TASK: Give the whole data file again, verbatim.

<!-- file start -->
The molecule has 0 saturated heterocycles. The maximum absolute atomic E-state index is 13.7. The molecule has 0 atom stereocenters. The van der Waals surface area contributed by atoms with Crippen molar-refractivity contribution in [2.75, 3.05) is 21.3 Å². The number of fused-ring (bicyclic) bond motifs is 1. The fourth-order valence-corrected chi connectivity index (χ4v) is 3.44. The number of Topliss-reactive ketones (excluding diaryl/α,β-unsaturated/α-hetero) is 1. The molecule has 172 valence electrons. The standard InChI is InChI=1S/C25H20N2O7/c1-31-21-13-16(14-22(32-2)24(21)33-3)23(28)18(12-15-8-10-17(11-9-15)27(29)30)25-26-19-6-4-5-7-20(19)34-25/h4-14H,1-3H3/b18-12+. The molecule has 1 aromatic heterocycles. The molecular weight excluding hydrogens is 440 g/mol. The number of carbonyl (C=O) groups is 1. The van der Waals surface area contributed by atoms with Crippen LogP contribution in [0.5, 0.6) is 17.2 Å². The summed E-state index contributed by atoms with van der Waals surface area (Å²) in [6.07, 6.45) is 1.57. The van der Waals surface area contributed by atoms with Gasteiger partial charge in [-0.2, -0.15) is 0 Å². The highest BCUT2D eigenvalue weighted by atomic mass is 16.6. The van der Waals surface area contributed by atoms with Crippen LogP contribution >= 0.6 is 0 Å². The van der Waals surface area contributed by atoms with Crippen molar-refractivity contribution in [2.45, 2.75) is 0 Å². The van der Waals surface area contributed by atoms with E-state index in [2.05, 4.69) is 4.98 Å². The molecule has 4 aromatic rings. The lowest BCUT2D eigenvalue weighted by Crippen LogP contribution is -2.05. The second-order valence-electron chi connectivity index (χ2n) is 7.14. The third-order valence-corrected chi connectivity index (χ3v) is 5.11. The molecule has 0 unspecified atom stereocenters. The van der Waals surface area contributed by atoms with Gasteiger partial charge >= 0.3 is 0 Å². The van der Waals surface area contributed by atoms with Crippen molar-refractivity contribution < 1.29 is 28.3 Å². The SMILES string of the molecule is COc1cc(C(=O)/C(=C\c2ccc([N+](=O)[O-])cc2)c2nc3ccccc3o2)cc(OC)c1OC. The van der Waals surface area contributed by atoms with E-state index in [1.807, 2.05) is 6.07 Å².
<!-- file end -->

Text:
The molecule has 0 saturated heterocycles. The maximum absolute atomic E-state index is 13.7. The molecule has 0 atom stereocenters. The van der Waals surface area contributed by atoms with Crippen molar-refractivity contribution in [2.75, 3.05) is 21.3 Å². The number of fused-ring (bicyclic) bond motifs is 1. The fourth-order valence-corrected chi connectivity index (χ4v) is 3.44. The number of Topliss-reactive ketones (excluding diaryl/α,β-unsaturated/α-hetero) is 1. The molecule has 172 valence electrons. The standard InChI is InChI=1S/C25H20N2O7/c1-31-21-13-16(14-22(32-2)24(21)33-3)23(28)18(12-15-8-10-17(11-9-15)27(29)30)25-26-19-6-4-5-7-20(19)34-25/h4-14H,1-3H3/b18-12+. The molecule has 1 aromatic heterocycles. The molecular weight excluding hydrogens is 440 g/mol. The number of carbonyl (C=O) groups is 1. The van der Waals surface area contributed by atoms with Crippen LogP contribution in [0.5, 0.6) is 17.2 Å². The summed E-state index contributed by atoms with van der Waals surface area (Å²) in [6.07, 6.45) is 1.57. The van der Waals surface area contributed by atoms with Gasteiger partial charge in [-0.2, -0.15) is 0 Å². The highest BCUT2D eigenvalue weighted by atomic mass is 16.6. The van der Waals surface area contributed by atoms with Crippen LogP contribution >= 0.6 is 0 Å². The van der Waals surface area contributed by atoms with Crippen molar-refractivity contribution in [2.45, 2.75) is 0 Å². The van der Waals surface area contributed by atoms with E-state index in [2.05, 4.69) is 4.98 Å². The molecule has 4 aromatic rings. The lowest BCUT2D eigenvalue weighted by Crippen LogP contribution is -2.05. The second-order valence-electron chi connectivity index (χ2n) is 7.14. The third-order valence-corrected chi connectivity index (χ3v) is 5.11. The molecule has 0 unspecified atom stereocenters. The van der Waals surface area contributed by atoms with Gasteiger partial charge >= 0.3 is 0 Å². The van der Waals surface area contributed by atoms with Crippen molar-refractivity contribution < 1.29 is 28.3 Å². The SMILES string of the molecule is COc1cc(C(=O)/C(=C\c2ccc([N+](=O)[O-])cc2)c2nc3ccccc3o2)cc(OC)c1OC. The van der Waals surface area contributed by atoms with E-state index in [1.807, 2.05) is 6.07 Å².